Publisher:
McGill-Queen’s University Press

Picturing Toronto: Photography and the Making of a Modern City

Dispelling popular misconceptions, Picturing Toronto demonstrates that Arthur Goss and other early 20th century photographers did not simply document the changing conditions of urban life – their photography contributed to the development of modern Toronto and shaped its inhabitants.  Bassnett investigates how a range of groups used photography to reconfigure the urban environment and exposes how photographs were at the heart of debates over what the city should look like, how it should operate, who should reside where, and under what conditions it was appropriate for people to live.

Author:
Tony van Straubenzee

Publisher:
Words Indeed Publishing

Rind in the Marmalade: A Headhunter’s Tales

Rind in the Marmalade recounts van Straubenzee’s career as a human-resources manager and executive-level head-hunter on Bay Street, from the early 1970s—when women and minority groups began entering boardrooms—to the early 2000s.  The reader is presented with many of the lively characters van Straubenzee came to know with the aid of over 175 illustrations and photos that include the financial district’s handsome bank and business towers, its legendary clubs and restaurants, and landmarks from across the city.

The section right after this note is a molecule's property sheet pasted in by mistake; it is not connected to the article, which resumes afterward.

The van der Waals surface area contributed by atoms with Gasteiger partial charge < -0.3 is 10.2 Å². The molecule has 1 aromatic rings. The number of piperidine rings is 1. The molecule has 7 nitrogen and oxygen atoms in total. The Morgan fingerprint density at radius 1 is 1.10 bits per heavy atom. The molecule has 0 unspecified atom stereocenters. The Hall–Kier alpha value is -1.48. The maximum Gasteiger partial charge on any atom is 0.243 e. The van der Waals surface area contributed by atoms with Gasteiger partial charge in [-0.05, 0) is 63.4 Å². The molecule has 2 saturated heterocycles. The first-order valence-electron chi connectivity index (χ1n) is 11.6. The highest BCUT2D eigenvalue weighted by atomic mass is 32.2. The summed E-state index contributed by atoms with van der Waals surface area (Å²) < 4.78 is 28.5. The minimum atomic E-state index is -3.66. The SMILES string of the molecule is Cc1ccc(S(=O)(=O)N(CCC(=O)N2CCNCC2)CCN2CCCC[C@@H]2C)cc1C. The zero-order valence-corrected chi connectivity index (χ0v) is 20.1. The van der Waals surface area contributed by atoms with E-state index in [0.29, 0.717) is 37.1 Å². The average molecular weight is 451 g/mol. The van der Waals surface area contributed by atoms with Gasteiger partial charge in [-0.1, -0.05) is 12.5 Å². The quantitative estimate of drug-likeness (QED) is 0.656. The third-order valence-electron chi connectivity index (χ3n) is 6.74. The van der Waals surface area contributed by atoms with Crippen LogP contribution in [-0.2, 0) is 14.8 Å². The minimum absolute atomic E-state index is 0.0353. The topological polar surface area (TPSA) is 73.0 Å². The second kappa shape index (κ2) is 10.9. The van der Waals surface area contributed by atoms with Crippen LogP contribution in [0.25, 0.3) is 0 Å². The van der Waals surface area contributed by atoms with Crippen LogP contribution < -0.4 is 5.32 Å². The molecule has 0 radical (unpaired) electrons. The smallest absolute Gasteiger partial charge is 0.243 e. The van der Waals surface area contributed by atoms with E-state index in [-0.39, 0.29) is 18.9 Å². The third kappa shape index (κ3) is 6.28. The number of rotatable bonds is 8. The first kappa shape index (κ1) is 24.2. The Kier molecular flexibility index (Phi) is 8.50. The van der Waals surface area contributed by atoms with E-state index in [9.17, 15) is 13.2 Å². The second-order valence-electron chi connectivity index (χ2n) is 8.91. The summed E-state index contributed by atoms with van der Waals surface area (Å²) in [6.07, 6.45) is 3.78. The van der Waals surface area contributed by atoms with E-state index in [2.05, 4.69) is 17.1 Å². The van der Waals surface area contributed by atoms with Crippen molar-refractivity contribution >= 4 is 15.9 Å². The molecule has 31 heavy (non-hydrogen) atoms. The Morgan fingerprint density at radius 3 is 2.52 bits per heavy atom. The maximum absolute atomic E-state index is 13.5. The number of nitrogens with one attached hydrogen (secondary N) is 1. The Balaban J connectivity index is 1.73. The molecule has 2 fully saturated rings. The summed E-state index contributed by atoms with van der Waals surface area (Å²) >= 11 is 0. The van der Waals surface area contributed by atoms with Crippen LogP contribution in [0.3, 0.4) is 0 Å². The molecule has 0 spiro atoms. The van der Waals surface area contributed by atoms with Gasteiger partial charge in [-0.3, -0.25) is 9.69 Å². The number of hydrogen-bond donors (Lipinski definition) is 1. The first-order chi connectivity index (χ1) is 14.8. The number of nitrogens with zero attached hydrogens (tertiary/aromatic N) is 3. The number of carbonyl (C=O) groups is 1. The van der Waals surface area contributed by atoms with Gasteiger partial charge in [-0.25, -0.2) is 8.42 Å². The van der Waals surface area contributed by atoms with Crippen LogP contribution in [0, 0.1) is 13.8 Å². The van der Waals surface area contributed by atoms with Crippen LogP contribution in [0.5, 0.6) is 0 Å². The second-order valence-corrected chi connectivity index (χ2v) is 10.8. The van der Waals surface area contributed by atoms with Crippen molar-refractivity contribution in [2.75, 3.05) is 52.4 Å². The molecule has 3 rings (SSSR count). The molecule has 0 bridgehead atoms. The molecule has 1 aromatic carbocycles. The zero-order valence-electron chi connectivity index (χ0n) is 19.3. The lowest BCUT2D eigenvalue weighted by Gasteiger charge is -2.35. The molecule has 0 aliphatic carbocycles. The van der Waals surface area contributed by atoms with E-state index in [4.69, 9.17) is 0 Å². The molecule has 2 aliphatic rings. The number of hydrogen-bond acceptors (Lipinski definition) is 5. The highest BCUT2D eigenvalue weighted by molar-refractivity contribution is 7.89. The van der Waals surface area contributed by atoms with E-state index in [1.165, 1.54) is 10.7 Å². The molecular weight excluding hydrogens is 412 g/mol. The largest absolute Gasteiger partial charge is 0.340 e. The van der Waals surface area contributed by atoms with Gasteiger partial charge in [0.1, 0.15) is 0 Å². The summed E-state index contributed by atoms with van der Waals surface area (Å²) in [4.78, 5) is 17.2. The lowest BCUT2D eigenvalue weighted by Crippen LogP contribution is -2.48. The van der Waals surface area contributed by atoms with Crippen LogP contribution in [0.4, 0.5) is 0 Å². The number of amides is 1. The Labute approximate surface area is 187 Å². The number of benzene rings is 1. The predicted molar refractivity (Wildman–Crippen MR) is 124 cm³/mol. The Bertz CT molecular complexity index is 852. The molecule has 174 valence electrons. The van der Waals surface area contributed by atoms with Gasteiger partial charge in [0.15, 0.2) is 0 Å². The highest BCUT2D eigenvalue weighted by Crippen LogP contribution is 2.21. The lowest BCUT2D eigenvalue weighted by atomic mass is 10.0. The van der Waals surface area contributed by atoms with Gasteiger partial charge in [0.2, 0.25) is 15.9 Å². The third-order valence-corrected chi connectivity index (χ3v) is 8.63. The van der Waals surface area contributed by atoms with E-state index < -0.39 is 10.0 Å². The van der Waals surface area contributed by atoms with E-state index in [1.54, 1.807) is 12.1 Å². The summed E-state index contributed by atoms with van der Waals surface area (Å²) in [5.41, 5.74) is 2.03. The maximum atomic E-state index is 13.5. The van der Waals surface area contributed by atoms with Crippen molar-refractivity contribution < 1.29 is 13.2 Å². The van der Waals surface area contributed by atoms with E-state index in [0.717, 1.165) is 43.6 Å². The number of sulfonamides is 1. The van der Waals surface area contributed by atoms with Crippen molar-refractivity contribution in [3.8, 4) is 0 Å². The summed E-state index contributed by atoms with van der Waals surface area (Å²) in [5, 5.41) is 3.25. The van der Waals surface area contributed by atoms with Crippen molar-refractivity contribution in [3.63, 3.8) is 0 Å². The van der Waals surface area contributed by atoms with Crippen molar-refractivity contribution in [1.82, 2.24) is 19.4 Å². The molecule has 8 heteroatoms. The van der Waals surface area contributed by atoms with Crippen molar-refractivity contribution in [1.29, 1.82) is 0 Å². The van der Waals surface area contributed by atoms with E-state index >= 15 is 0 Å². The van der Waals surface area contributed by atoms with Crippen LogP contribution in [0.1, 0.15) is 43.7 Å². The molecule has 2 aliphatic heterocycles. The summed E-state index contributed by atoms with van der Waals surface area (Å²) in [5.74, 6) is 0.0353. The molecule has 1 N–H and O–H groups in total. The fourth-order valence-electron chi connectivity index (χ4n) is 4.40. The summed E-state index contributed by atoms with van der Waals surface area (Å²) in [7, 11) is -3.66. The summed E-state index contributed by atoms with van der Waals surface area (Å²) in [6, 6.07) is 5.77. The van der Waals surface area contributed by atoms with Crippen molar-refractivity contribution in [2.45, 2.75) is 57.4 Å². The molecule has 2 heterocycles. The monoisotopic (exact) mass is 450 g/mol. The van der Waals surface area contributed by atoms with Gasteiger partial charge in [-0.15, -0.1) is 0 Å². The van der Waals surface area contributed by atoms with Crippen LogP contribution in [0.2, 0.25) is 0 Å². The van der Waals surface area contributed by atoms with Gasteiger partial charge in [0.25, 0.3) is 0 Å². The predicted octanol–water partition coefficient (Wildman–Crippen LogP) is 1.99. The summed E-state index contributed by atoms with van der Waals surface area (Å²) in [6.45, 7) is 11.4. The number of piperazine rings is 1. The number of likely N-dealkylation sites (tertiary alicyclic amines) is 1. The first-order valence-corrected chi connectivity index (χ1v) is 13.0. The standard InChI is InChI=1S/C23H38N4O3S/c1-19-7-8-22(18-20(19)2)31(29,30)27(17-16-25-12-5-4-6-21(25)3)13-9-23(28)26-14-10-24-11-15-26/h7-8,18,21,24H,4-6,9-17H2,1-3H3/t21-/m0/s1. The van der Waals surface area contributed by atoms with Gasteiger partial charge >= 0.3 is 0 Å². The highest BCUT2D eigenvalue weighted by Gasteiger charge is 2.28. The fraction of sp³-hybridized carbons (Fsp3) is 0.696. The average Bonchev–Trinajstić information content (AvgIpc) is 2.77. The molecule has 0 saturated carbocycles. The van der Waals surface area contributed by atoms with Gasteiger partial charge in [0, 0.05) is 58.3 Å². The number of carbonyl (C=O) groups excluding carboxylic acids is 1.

Author:
David Wright

Publisher:
University of Toronto Press

SickKids: The History of the Hospital for Sick Children

Toronto’s Hospital for Sick Children has earned an international reputation and has an equally remarkable history – from its humble origins in rented houses in the 1870s, the hospital would flourish to become a medical institution of great significance, innovation, and controversy. SickKids: The History of the Hospital for Sick Children chronicles the history of this enduring fixture of Toronto life and represents an accessible scholarly interpretation of the interplay between an influential hospital and the communities that became part of its legacy.

Authors:
Bryan D. Palmer and Gaétan Héroux

Publisher:
Between the Lines

Toronto’s Poor: A Rebellious History

Toronto’s Poor tells the important and often unheard side of the city’s history, a continuum of dispossession and struggle.  For almost two centuries, the homeless, the unemployed, and the destitute in Toronto have struggled not only to survive in good times and bad, but to have their story heard.  Featuring many photos and illustrations from the 185 year span, this history of Toronto is an accessible, provocative, and important read for anyone seeking to better understand this dynamic city.